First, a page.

A couple of days ago, I Tweeted a link to a sobering assessment of media coverage of the earthquake aftermath in Haiti. The post decried a tendency to use language that characterizes the actions of disaster victims as criminal.
I was thinking of this as I read an interview with an unnamed “book pirate”, posted by C. Max Magee on The Millions. This isn’t to suggest that there is anything happening to book publishing that would be a drop in the bucket in Haiti (those wringing their hands about the state of publishing might keep this in mind).
I thought of Rebecca Solnit’s essay because Magee, perhaps reflexively, writes in a way that is steeped in the prevailing order (starting with the title, “Confessions of a Book Pirate”).
After reading the interview, though, I didn’t perceive a piracy threat. In some comments, I heard a piracy opportunity. My examples:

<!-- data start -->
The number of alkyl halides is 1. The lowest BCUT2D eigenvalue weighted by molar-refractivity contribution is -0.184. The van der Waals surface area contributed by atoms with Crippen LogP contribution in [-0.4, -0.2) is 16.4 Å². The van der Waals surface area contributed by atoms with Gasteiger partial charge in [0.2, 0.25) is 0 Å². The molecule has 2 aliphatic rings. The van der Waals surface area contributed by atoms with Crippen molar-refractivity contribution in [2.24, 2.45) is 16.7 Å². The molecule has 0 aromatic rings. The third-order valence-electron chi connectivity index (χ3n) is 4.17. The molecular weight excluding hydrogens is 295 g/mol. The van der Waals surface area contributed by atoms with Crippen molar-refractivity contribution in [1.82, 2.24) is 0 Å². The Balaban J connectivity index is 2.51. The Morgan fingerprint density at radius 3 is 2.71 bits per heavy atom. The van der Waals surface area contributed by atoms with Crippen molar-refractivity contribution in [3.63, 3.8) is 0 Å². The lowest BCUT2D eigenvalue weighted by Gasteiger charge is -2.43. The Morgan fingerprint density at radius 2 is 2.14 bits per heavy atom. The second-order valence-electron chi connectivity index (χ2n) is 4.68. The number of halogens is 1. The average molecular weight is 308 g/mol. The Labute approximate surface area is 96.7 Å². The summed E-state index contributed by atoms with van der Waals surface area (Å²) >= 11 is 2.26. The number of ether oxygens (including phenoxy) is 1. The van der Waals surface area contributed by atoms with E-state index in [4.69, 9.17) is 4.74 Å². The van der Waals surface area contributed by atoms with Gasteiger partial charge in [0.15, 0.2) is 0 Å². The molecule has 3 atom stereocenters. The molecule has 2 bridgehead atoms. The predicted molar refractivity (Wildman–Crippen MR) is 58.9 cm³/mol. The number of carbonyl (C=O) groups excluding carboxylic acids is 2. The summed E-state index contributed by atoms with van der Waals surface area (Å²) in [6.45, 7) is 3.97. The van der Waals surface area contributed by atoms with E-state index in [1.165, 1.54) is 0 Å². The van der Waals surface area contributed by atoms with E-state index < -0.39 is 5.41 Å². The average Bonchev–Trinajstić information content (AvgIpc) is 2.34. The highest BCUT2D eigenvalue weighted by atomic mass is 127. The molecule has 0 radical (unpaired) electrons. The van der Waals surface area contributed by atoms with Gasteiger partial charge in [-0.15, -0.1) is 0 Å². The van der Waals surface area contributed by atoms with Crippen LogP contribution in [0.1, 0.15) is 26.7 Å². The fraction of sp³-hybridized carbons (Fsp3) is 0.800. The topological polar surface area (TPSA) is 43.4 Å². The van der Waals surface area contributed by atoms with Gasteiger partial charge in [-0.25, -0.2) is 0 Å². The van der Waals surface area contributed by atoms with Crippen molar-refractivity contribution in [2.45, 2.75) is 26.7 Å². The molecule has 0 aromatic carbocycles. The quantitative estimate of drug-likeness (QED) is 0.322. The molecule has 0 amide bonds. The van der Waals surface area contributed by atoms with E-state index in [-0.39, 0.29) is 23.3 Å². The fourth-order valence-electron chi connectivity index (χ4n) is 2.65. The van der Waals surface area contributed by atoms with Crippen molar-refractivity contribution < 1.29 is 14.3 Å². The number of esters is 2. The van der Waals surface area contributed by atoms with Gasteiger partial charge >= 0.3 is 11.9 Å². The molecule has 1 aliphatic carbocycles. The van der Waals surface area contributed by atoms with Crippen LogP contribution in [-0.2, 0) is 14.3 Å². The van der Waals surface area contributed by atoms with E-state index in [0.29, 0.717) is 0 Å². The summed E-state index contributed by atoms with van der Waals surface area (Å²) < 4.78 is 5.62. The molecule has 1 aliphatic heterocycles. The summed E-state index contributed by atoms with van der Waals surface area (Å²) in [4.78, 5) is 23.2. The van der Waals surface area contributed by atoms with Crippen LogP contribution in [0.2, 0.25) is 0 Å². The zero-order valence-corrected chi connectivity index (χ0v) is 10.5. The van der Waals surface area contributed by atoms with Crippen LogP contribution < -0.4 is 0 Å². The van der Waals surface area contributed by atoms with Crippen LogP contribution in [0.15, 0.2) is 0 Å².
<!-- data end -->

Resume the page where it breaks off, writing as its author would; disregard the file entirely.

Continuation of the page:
DRM suppressed this consumer’s willingness to pay more for content.
The interviewee seemed to distinguish between books as objects (1,600 of them in his home!) and books as information (the digital realm). And he was interested, if not certain, in other models that would support digital content consumption.
The books uploaded to file-sharing sites are mostly scanned physical copies. It’s a lot of work to scan and upload useful files. The people doing this work may not be saying “we want this content free”. The message may instead be “we want this content digitally”.
I don’t claim that this means more or less than it does. One interview makes for a weak signal. But the answers don’t seem much like confessions, either.